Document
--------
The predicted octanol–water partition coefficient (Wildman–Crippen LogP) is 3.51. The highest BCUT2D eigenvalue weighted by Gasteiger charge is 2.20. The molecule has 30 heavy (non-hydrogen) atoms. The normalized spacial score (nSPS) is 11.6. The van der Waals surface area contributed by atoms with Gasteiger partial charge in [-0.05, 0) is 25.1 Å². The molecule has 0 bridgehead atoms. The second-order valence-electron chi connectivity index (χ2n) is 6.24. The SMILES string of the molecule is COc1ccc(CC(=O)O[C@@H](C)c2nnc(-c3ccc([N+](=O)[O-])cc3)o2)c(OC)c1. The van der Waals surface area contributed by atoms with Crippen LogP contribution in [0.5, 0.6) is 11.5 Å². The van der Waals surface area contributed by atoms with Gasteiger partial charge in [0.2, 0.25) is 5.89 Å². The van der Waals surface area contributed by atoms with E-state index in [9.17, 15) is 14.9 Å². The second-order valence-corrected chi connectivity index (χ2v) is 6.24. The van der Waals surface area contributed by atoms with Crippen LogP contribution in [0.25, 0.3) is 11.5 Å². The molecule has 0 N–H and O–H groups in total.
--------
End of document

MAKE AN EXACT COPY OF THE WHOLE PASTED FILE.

The predicted octanol–water partition coefficient (Wildman–Crippen LogP) is 3.51. The highest BCUT2D eigenvalue weighted by Gasteiger charge is 2.20. The molecule has 30 heavy (non-hydrogen) atoms. The normalized spacial score (nSPS) is 11.6. The van der Waals surface area contributed by atoms with Gasteiger partial charge in [-0.05, 0) is 25.1 Å². The molecule has 0 bridgehead atoms. The second-order valence-electron chi connectivity index (χ2n) is 6.24. The SMILES string of the molecule is COc1ccc(CC(=O)O[C@@H](C)c2nnc(-c3ccc([N+](=O)[O-])cc3)o2)c(OC)c1. The van der Waals surface area contributed by atoms with Crippen LogP contribution in [0.5, 0.6) is 11.5 Å². The van der Waals surface area contributed by atoms with Gasteiger partial charge in [0.2, 0.25) is 5.89 Å². The van der Waals surface area contributed by atoms with E-state index in [9.17, 15) is 14.9 Å². The second-order valence-corrected chi connectivity index (χ2v) is 6.24. The van der Waals surface area contributed by atoms with Crippen LogP contribution in [0.25, 0.3) is 11.5 Å². The molecule has 0 N–H and O–H groups in total.